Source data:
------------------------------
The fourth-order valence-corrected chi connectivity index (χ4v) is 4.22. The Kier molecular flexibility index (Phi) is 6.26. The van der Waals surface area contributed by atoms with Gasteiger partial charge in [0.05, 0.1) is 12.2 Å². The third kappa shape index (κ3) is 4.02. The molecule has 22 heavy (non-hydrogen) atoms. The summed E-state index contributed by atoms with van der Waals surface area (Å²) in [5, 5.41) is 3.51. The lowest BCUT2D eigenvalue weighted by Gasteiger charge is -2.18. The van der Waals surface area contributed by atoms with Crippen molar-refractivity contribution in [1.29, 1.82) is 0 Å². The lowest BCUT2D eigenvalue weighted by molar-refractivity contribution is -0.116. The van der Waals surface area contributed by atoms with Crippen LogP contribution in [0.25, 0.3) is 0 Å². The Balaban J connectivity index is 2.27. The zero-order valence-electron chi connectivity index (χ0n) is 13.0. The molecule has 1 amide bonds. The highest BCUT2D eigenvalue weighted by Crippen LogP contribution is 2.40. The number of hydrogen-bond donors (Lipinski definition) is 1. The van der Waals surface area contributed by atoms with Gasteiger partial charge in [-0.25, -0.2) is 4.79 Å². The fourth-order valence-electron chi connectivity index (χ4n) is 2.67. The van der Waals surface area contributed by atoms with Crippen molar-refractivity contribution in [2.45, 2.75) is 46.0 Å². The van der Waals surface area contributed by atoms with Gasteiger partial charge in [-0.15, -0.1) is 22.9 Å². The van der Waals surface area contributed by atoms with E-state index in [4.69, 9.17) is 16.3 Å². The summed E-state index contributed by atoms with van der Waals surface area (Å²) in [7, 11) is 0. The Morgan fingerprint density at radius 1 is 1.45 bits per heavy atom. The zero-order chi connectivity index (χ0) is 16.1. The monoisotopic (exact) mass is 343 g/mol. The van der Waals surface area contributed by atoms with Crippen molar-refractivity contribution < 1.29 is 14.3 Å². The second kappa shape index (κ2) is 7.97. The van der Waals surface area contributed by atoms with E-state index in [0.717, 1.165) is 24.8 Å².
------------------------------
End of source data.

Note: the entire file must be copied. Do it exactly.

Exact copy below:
The fourth-order valence-corrected chi connectivity index (χ4v) is 4.22. The Kier molecular flexibility index (Phi) is 6.26. The van der Waals surface area contributed by atoms with Gasteiger partial charge in [0.05, 0.1) is 12.2 Å². The third kappa shape index (κ3) is 4.02. The molecule has 22 heavy (non-hydrogen) atoms. The summed E-state index contributed by atoms with van der Waals surface area (Å²) in [5, 5.41) is 3.51. The lowest BCUT2D eigenvalue weighted by Gasteiger charge is -2.18. The van der Waals surface area contributed by atoms with Crippen molar-refractivity contribution in [1.29, 1.82) is 0 Å². The lowest BCUT2D eigenvalue weighted by molar-refractivity contribution is -0.116. The van der Waals surface area contributed by atoms with Crippen LogP contribution in [0.25, 0.3) is 0 Å². The Balaban J connectivity index is 2.27. The zero-order valence-electron chi connectivity index (χ0n) is 13.0. The molecule has 1 amide bonds. The highest BCUT2D eigenvalue weighted by Crippen LogP contribution is 2.40. The number of hydrogen-bond donors (Lipinski definition) is 1. The van der Waals surface area contributed by atoms with Gasteiger partial charge in [-0.25, -0.2) is 4.79 Å². The fourth-order valence-electron chi connectivity index (χ4n) is 2.67. The van der Waals surface area contributed by atoms with Crippen molar-refractivity contribution in [2.45, 2.75) is 46.0 Å². The van der Waals surface area contributed by atoms with Gasteiger partial charge in [-0.15, -0.1) is 22.9 Å². The van der Waals surface area contributed by atoms with E-state index in [4.69, 9.17) is 16.3 Å². The summed E-state index contributed by atoms with van der Waals surface area (Å²) in [7, 11) is 0. The Morgan fingerprint density at radius 1 is 1.45 bits per heavy atom. The zero-order chi connectivity index (χ0) is 16.1. The monoisotopic (exact) mass is 343 g/mol. The van der Waals surface area contributed by atoms with Crippen molar-refractivity contribution < 1.29 is 14.3 Å². The second kappa shape index (κ2) is 7.97. The van der Waals surface area contributed by atoms with E-state index in [0.717, 1.165) is 24.8 Å².